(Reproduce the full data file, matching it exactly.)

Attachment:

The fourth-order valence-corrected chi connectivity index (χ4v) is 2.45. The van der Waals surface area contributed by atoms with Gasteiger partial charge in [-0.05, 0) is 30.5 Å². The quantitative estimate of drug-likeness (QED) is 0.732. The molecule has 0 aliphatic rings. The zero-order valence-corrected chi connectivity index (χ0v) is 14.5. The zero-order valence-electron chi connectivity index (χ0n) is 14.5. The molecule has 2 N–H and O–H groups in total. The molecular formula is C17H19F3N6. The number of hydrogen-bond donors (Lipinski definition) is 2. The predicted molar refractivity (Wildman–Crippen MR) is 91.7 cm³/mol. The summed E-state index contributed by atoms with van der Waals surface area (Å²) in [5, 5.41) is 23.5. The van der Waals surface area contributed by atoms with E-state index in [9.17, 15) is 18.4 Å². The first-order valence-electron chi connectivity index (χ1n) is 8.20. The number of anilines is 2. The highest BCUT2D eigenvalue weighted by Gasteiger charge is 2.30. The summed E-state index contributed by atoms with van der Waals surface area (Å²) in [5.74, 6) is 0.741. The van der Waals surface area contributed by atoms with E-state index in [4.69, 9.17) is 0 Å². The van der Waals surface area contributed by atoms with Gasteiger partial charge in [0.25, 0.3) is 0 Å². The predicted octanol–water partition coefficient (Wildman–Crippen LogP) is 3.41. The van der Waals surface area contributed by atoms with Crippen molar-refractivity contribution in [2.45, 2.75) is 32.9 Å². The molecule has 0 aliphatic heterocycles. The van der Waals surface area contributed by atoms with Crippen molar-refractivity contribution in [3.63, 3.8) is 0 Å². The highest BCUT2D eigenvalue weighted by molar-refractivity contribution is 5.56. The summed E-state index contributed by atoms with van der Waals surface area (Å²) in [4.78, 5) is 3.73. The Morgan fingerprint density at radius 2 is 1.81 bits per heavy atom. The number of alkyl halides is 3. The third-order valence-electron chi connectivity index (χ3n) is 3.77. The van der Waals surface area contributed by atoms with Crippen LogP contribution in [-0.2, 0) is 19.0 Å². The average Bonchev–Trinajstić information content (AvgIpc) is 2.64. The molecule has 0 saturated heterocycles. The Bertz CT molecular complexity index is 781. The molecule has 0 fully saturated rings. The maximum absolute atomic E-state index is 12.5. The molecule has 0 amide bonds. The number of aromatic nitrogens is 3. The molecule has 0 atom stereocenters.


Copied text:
The fourth-order valence-corrected chi connectivity index (χ4v) is 2.45. The van der Waals surface area contributed by atoms with Gasteiger partial charge in [-0.05, 0) is 30.5 Å². The quantitative estimate of drug-likeness (QED) is 0.732. The molecule has 0 aliphatic rings. The zero-order valence-corrected chi connectivity index (χ0v) is 14.5. The zero-order valence-electron chi connectivity index (χ0n) is 14.5. The molecule has 2 N–H and O–H groups in total. The molecular formula is C17H19F3N6. The number of hydrogen-bond donors (Lipinski definition) is 2. The predicted molar refractivity (Wildman–Crippen MR) is 91.7 cm³/mol. The summed E-state index contributed by atoms with van der Waals surface area (Å²) in [5, 5.41) is 23.5. The van der Waals surface area contributed by atoms with E-state index in [9.17, 15) is 18.4 Å². The first-order valence-electron chi connectivity index (χ1n) is 8.20. The number of anilines is 2. The highest BCUT2D eigenvalue weighted by Gasteiger charge is 2.30. The summed E-state index contributed by atoms with van der Waals surface area (Å²) in [5.74, 6) is 0.741. The van der Waals surface area contributed by atoms with E-state index in [4.69, 9.17) is 0 Å². The van der Waals surface area contributed by atoms with Gasteiger partial charge in [0.25, 0.3) is 0 Å². The predicted octanol–water partition coefficient (Wildman–Crippen LogP) is 3.41. The van der Waals surface area contributed by atoms with Crippen molar-refractivity contribution in [2.45, 2.75) is 32.9 Å². The molecule has 0 aliphatic heterocycles. The van der Waals surface area contributed by atoms with Crippen molar-refractivity contribution in [3.63, 3.8) is 0 Å². The highest BCUT2D eigenvalue weighted by molar-refractivity contribution is 5.56. The summed E-state index contributed by atoms with van der Waals surface area (Å²) in [4.78, 5) is 3.73. The Morgan fingerprint density at radius 2 is 1.81 bits per heavy atom. The number of alkyl halides is 3. The third-order valence-electron chi connectivity index (χ3n) is 3.77. The van der Waals surface area contributed by atoms with Crippen LogP contribution in [-0.2, 0) is 19.0 Å². The average Bonchev–Trinajstić information content (AvgIpc) is 2.64. The molecule has 0 saturated heterocycles. The Bertz CT molecular complexity index is 781. The molecule has 0 fully saturated rings. The maximum absolute atomic E-state index is 12.5. The molecule has 0 amide bonds. The number of aromatic nitrogens is 3. The molecule has 0 atom stereocenters.